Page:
The Six Inch Howitzer was an important member in a line of British medium field guns first developed in the late 1800s and improved-on during World War One. It was officially known as the Ordnance BL 6 Inch 26cwt Howitzer
because the "business end" of the gun weighed 26 hundredweight (about 1 1/3 tons). Over 20 million rounds were fired during the war by this workhorse of the field artillery. Originally drawn by a team of horses, it was improved with rubber-rimmed wooden wheels for towing by the 3 ton lorry.
During the period between the World Wars, it was upgraded with actual tires for mechanized towing behind, but otherwise changed relatively little. With British armaments research taking a back seat to cost-cutting (some would argue it was no longer even in the vehicle), it's not surprising that the British Expeditionary Force (BEF) sailed off for France in 1940 with an arsenal of weapons often outmoded and generally unsuited for the coming high-speed conflict. Its chief field gun was the same 6 Inch Howitzer as had accompanied Tommies to the Fields of Flanders and the Somme in 1916.
The BL 6 was phased out following the introduction in 1942 of the BL 5.5 inch Medium Gun, but it was a fixture of the Battle of France and North Africa. So it's fitting the Belgian resin manufacturer Resicast
has released a full resin kit of this important piece (already reviewed on Armorama here
Inside the usual Resicast
paperboard box you will find:
1 resin trail piece
11 Ziploc baggies filled with yellowish cream-colored resin parts totaling 78 pieces
20-page A5-sized booklet
After having reviewed over 200 kits from multiple manufacturers, I've come to see that no kit is ever perfect. For that reason I was particularly excited about the chance to review a Resicast
full resin kit, as I had been sorely disappointed in a 3" mortar carrier kit I purchased myself
. Resicast has its fans, and I was not among them after having wrestled with a kit that lacked adequate instructions. When this 6" howitzer kit showed up recently in my mailbox, I was eager to see if it was as good as another reviewer has indicated previously
The kit was well-packed for transatlantic shipping, and all the parts appear to have survived the crossing. The casting is immediately apparent as very crisp, but what I particularly liked is the sensible design that uses "whole" parts instead of forcing the modeler to wrestle with sub-assemblies. While styrene lends itself to this process, resin can be cranky during assembly of multiple pieces; CA glue dries quickly, and is unforgiving of mistakes. Neither does it lend itself to jigs or taping, so "trueing" the corners of boxes, trails and other squared-off components can be tricky.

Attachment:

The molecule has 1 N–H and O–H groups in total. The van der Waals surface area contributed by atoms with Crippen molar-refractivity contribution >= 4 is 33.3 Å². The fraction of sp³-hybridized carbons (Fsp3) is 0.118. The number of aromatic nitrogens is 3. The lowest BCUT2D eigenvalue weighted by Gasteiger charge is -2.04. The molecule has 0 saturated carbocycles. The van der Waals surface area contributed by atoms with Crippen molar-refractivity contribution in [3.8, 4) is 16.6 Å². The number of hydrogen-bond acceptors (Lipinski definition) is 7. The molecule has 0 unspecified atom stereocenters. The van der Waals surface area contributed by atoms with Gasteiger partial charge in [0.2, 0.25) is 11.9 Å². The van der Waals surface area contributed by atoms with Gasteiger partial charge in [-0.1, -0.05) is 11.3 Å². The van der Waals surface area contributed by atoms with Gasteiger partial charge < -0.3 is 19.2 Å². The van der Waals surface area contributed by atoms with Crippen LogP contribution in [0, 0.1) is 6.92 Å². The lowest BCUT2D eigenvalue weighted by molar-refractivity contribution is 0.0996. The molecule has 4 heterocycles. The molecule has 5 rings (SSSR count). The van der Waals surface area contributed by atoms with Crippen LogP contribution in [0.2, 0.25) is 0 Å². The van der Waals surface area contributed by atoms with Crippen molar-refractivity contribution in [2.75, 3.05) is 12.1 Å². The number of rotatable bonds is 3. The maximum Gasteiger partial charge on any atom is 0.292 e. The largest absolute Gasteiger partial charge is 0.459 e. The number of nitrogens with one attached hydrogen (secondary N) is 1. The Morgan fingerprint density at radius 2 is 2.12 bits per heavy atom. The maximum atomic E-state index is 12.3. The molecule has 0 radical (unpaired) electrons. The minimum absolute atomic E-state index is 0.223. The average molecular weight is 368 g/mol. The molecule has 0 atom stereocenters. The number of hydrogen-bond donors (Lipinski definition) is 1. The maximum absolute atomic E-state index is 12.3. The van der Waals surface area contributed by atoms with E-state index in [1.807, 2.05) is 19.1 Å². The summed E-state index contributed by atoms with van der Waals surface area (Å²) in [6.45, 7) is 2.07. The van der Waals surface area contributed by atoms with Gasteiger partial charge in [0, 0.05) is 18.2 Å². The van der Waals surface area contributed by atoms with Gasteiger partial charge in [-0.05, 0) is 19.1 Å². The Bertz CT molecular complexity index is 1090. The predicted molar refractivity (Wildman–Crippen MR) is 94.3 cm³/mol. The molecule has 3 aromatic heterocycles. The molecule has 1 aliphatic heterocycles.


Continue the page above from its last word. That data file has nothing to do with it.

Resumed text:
has given the modeler a one-piece trail (A1) avoiding the danger of misaligned parts. Ditto the saddle, which slides onto the forward portion of the trail, the cradle (which requires only the end cap), and the trail blade (one piece except for resin grab handles). The barrel is also a single piece (with a small open end attached and of course, the breech).
The rubber tires are beautifully-cast with no obvious "pour" holes or plugs to mar the finely-detailed tread. The tires are impossibly new and unworn, so you might want to run a little sandpaper or emery cloth over the outer portion to reduce that newness, unless you're looking to replicate a spanking-new field piece.
casting technique shines as well in its rendering of the small tools included in the kit. Observe caution in handling the wee parts, including separating them from their sprues. Pieces are readily identified by numbers on the sprue base, and an overall parts guide in contained on p.1 of the assembly instructions. And those who dislike "fiddly bits" will be relieved to know there is no photo etch needed nor included.
Ah, yes, Resicastís
sometimes notorious assembly instructions: earlier instructions occasionally left a lot to be desired, and the manufacturer has told me it has been a learning curve for them as the company evolved a proper balance of photos (expensive to reprint) vs. written instructions (easy to get wrong). The ones included with this kit are fairly straightforward, with generous use of black & white photos. The only challenging portion might be the many tiny parts and wheels that make up the sights: there are two of them, one a flat plate, the other a wheel. Check your references before proceeding.
Overall, this is an excellent kit with few negatives. There are no markings or painting guide, and the included ammunition isn't enough to recreate a fire base; it's more of a suggestion than a solution, which is a pity, since there is no readily-available source of ammunition from other manufacturers. There is also no muzzle cover from what I can see, despite the need for one if the gun is in travel mode. Finally, it's unfortunate there is currently no readily-available, reasonably-priced prime mover for the gun, but that's not the fault or shortcoming of this fine kit. Sources indicate either the Scammel gun tractor or Matador lorry were the preferred means of towing the BL 6, and good luck finding one currently at any price.
Overall, this is an excellent kit, though a bit expensive at Ä70. Still, for those who love BEF or North Africa subjects, this should be a welcome addition to their collections. And given the recent spate of styrene British truck kits hitting the market, I'm hopeful a reasonable Matador will join the field shortly.
Thanks to Resicast for this review sample. Be sure to mention you saw it reviewed here on Armorama when ordering.